2. ThereIsNoJustice2013-10-25 @ 20:13

    One movie with slightly better fight scenes?:

    It also has an extremely hateable villian.

    In any case the most obvious flaw with most movie fights comes from their choreography. Not bad choreography, but the fact that they are choreographed at all. The “beats” are visible to even the layman, and you end up with something that often looks like a dance. Effective editing has to be combined with effective choreography, to cover up the fact that the fights are fake.

    This doesn’t even touch the insanity you see in medieval or ancient warfare, or I suppose war films in general. People rush into combat with no apparent concern for self-preservation. We might just throw up our hands and say that the point of films and TV isn’t to depict combat or war accurately, but to convey something about them emotionally — but I think that’s really unwise because it’s dangerous. The glorification and romanticizing about war must have some effect on attitudes toward it.

    Video games have actually presented, in some ways, more realistic combat in that it doesn’t have “beats” and defense is more important than offense. And also that some people are much better at it than others:



  3. OccasionallyClever2013-10-25 @ 22:33

    I’m a little busy (and been writing on this site way too much for it to be healthy), so I’ll just propose this, the reason why fights don’t seem or feel real is because nobody actually wants it, in the same way nobody wants real sex in their romances/dramas.

    In stories, fights are choreographed set pieces that visually communicate resistance, intended to serve the story. They exist to provide further explication of characters’ motivations, personality traits, etc. or to introduce new plot points and release dramatic tension. The kind of fight you get and how ‘real’ they feel is usually related to the kind of story that’s being told, how well the fight has been set up, and whether you actually care about the characters. The actual fighting will still be well-choreographed, with maybe a cut here and a broken bone there for ‘realism’.

    World Star Hip Hop fights rarely last a minute. If they do, 90% of it will be posturing, 1% will be actual ‘fighting’ and the rest will be a mob stomping on the poor loser who’s curled up in the fetal position/out cold. If that kind of fight serves the story, sure. But you don’t want that kind of fight EVERY TIME. Even the Wire example you provided, served the kind of story the Wire was trying to tell.

    What about master combatants? If they aren’t being paid by the UFC, they rarely enter into conflicts unless they’re 100% sure they’ll win. Which is why the most realistic depiction of a ‘fight’ in the entire James Bond series happens here:

    You don’t have to read Sun Tzu to know the best way to win a conflict is to put your enemy in a position where you can destroy him but he can’t hurt you. Hence, drones. And hence, NOT GI Joe.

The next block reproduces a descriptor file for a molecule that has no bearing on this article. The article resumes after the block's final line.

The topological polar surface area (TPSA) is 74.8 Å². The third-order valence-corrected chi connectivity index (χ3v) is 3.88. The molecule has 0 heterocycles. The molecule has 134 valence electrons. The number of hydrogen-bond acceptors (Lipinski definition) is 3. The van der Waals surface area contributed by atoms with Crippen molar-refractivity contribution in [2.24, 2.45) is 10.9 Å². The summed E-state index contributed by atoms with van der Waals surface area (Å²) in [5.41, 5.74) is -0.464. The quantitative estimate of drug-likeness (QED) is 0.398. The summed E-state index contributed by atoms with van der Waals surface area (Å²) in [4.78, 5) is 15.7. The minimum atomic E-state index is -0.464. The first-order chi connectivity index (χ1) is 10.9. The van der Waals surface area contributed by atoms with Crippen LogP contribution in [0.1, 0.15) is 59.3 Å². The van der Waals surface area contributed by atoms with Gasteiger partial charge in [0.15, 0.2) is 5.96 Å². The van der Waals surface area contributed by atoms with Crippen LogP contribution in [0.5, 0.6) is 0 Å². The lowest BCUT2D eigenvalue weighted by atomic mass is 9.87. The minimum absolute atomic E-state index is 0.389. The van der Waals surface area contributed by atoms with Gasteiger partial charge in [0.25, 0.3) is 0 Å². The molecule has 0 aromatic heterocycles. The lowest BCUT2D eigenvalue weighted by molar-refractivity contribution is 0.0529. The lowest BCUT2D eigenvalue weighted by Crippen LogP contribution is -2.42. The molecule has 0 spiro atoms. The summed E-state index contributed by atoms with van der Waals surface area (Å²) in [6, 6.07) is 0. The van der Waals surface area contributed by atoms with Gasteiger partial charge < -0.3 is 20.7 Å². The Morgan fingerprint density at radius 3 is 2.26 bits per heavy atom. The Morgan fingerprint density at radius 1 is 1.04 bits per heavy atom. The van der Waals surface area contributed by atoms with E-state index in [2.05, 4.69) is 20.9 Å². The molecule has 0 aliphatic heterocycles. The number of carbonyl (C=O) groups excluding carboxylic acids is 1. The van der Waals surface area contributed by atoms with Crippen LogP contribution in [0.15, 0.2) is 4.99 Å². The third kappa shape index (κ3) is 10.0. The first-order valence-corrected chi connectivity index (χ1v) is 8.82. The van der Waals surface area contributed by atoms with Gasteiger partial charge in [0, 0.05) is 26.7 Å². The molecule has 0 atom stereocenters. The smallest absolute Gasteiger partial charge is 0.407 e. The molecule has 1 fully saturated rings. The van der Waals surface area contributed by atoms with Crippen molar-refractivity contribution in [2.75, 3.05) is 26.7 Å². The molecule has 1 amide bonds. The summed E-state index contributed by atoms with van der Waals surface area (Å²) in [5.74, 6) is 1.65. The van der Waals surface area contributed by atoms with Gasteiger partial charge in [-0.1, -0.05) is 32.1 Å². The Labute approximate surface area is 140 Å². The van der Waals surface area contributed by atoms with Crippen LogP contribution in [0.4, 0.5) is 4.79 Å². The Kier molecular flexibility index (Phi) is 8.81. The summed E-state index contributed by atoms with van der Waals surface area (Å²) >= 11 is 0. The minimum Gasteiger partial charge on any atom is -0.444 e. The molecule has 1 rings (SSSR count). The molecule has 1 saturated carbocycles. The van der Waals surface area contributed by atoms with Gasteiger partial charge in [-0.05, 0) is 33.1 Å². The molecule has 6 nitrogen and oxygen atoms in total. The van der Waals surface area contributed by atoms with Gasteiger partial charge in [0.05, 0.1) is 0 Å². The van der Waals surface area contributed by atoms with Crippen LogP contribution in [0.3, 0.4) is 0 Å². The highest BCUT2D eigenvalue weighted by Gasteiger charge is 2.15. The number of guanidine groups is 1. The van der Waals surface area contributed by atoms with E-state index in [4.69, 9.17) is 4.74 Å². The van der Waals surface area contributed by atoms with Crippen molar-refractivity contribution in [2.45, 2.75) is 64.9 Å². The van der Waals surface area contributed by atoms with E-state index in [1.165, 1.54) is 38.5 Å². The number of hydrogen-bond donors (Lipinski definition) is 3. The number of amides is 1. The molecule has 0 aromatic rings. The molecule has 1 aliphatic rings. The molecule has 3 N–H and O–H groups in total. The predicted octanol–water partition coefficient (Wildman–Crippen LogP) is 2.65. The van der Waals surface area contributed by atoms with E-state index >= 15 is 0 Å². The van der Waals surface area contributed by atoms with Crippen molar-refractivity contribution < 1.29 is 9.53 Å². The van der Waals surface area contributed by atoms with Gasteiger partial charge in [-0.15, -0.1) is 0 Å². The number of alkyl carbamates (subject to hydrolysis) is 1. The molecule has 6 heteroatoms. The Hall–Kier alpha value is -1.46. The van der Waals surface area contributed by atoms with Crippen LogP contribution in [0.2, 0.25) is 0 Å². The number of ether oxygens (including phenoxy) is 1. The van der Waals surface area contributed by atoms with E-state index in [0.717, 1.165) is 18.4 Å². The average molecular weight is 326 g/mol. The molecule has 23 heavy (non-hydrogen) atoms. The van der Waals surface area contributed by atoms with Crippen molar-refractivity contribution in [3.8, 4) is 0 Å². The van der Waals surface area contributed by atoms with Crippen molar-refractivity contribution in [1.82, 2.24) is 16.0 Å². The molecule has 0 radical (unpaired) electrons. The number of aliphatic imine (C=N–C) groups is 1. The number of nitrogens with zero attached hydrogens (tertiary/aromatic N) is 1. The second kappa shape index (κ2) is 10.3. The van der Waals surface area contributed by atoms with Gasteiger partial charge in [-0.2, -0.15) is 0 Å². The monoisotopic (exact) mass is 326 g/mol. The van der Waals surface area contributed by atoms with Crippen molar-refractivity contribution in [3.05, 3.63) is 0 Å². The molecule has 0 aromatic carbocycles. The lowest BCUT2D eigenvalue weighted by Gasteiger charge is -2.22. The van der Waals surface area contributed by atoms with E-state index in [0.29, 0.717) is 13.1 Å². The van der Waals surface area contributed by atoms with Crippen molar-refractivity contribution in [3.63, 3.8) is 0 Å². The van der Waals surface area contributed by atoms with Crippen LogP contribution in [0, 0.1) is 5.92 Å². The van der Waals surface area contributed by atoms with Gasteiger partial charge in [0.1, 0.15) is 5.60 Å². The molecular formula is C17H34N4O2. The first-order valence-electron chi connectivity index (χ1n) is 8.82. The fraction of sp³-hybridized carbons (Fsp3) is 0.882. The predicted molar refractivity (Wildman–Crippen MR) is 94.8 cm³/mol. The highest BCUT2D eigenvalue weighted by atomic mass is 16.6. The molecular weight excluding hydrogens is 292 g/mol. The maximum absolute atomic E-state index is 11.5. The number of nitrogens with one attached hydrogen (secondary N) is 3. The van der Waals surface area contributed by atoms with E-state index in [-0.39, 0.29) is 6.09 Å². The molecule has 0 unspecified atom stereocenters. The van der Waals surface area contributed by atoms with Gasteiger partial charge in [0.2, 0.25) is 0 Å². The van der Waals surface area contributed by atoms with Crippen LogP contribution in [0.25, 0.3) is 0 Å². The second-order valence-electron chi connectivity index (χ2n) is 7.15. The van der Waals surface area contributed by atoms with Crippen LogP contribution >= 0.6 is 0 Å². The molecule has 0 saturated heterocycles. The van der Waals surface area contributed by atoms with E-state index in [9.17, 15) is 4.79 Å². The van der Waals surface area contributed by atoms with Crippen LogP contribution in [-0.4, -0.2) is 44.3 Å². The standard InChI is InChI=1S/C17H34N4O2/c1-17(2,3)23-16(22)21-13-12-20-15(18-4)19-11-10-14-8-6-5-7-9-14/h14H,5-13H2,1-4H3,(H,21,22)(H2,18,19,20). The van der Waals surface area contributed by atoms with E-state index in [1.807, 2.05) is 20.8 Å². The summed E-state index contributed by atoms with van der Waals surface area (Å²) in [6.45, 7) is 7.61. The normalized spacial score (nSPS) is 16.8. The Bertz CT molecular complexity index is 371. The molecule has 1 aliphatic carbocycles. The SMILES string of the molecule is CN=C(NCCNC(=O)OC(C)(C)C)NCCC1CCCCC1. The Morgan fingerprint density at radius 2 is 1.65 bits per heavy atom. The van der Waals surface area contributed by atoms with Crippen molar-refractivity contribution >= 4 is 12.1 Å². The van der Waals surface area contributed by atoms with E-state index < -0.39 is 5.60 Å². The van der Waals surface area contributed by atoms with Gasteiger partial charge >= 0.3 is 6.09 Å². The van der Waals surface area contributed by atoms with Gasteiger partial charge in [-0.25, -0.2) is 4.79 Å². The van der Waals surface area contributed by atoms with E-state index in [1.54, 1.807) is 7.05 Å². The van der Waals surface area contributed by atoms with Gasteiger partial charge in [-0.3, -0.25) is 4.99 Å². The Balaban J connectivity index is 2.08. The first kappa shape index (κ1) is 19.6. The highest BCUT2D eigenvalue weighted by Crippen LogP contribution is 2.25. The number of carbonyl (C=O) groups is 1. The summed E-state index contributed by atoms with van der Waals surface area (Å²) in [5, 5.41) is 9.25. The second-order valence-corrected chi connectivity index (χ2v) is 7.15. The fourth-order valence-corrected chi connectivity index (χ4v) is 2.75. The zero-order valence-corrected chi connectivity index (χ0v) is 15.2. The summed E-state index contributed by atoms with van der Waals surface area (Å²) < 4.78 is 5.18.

4. “This post is dedicated to co-editor Fabius who is a large fan of The Wire, which he states as being “the most realest show on TV, along with Breaking Bad.”

    What have I done to deserve such filthy lies! :(

    Nachlasse, as regards TV, you are on the right track. Baudrillard, I referenced the text in the futurama post: “Mass media is characterized by the fact that it is anti-mediating, intransitive, by the fact that they fabricate non-communication, if one is to define communication as an exchange, as reciprocal room of parle et résponse. […] Through the mere presence of television, social control has come around. Unnecessary to imagine it as a periscope, with whom the regime spies on the individual, for it is much more than that: Television is the assurance that people are not talking with one another anymore.”

    In other words, television meant that people were sitting in front of the idiotbox, silently staring at it ( !) I cannot for the life of me find the article right now, but there was someone who actually lamented that television drama has become “too good” in that you now actually have to follow the plot instead of zoning in and out while ironing the sheets or eating your breakfast.

    in tandem with this change in quality of Television, television reviews have become episodical, i.e. every single episode is reviewed on the av club or by alan sepinwall or what/whoever. In these places, the socialization happens. the Breaking Bad finale garnered more than 5,000 comments on The AV Club. When you used to sit in front of the tv with your family, you probably watched something that was sort of a consensus, likeable, nothing great – now you watch exactly the show that you want to watch in front of your computer, and then you go online to discuss the show there. The socialization has, in other words, actually increased, but it has shifted towards the online and away from the screen. The screen was always anti-communicative anyway, sitting in front of it with others was paradoxically a hindrance to discussing television.